[Perl] What's the use of these two statement?

Shlomo Yona shlomo at cs.haifa.ac.il
Tue Sep 17 23:00:32 PDT 2002


On Wed, 18 Sep 2002, Qiang YiLiang wrote:

> I'm a beginner of the perl, I met 2 statements that I can't understand 
> as the following:
> 
> use Getopt::Long;
> use File::Basename;
> 
> What does it mean?

from the Getopt::Long perldoc:

NAME
       Getopt::Long - Extended processing of command line options

SYNOPSIS
         use Getopt::Long;
         $result = GetOptions (...option-descriptions...);


DESCRIPTION
       The Getopt::Long module implements an extended getopt
       function called GetOptions(). This function adheres to the
       POSIX syntax for command line options, with GNU exten­
       sions. In general, this means that options have long names
       instead of single letters, and are introduced with a dou­
       ble dash "--". Support for bundling of command line
       options, as was the case with the more traditional single-
       letter approach, is provided but not enabled by default.

from the File::Basename perldoc:

NAME
       fileparse - split a pathname into pieces

       basename - extract just the filename from a path

       dirname - extract just the directory from a path

SYNOPSIS
           use File::Basename;

           ($name,$path,$suffix) = fileparse($fullname, at suffixlist)
           fileparse_set_fstype($os_string);
           $basename = basename($fullname, at suffixlist);
           $dirname = dirname($fullname);

           ($name,$path,$suffix) = fileparse("lib/File/Basename.pm","\.pm");
           fileparse_set_fstype("VMS");
           $basename = basename("lib/File/Basename.pm",".pm");
           $dirname = dirname("lib/File/Basename.pm");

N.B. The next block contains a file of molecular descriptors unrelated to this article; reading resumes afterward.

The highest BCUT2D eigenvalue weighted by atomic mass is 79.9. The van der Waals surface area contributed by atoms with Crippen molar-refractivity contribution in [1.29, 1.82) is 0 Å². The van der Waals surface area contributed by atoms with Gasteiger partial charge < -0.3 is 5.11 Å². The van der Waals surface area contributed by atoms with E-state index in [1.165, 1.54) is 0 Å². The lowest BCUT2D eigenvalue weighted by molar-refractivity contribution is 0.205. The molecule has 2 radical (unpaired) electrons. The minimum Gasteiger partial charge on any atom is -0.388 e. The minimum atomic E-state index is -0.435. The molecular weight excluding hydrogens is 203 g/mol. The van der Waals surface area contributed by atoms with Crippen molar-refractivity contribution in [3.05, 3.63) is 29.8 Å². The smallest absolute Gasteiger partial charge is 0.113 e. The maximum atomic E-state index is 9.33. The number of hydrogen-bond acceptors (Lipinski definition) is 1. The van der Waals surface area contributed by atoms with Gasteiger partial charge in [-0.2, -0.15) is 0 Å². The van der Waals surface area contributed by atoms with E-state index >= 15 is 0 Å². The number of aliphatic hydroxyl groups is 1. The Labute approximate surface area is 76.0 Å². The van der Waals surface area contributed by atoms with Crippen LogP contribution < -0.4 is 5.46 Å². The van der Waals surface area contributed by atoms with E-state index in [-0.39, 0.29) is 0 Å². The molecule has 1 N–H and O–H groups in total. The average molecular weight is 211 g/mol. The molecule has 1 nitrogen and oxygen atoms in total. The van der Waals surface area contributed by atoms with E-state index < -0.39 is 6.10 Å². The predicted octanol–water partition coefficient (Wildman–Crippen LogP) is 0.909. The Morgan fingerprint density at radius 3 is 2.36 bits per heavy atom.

DESCRIPTION
       These routines allow you to parse file specifications into
       useful pieces using the syntax of different operating sys­
       tems.

       fileparse_set_fstype
           You select the syntax via the routine
           fileparse_set_fstype().

           If the argument passed to it contains one of the sub­
           strings "VMS", "MSDOS", "MacOS", "AmigaOS" or
           "MSWin32", the file specification syntax of that oper­
           ating system is used in future calls to fileparse(),
           basename(), and dirname().  If it contains none of
           these substrings, Unix syntax is used.  This pattern
           matching is case-insensitive.  If you've selected VMS
           syntax, and the file specification you pass to one of
           these routines contains a "/", they assume you are
           using Unix emulation and apply the Unix syntax rules
           instead, for that function call only.

           If the argument passed to it contains one of the sub­
           strings "VMS", "MSDOS", "MacOS", "AmigaOS", "os2",
           "MSWin32" or "RISCOS", then the pattern matching for
           suffix removal is performed without regard for case,
           since those systems are not case-sensitive when open­
           ing existing files (though some of them preserve case
           on file creation).

           If you haven't called fileparse_set_fstype(), the syn­
           tax is chosen by examining the builtin variable "$^O"
           according to these rules.

       fileparse
           The fileparse() routine divides a file specification
           into three parts: a leading path, a file name, and a
           suffix.  The path contains everything up to and
           including the last directory separator in the input
           file specification.  The remainder of the input file
           specification is then divided into name and suffix
           based on the optional patterns you specify in
           "@suffixlist".  Each element of this list is inter­
           preted as a regular expression, and is matched against
           the end of name.  If this succeeds, the matching por­
           tion of name is removed and prepended to suffix.  By
           proper use of "@suffixlist", you can remove file types
           or versions for examination.

           You are guaranteed that if you concatenate path, name,
           and suffix together in that order, the result will
           denote the same file as the input file specification.



the 'use' statement actually "includes" (more exactly, imports) the 
abilities of the module into your own program, thus allowing you to
use some of its variables, functions and objects.


you can read more about 'use' on the 'perldoc perlfunc' perldoc.


-- 
Shlomo Yona
shlomo at cs.haifa.ac.il
http://cs.haifa.ac.il/~shlomo/




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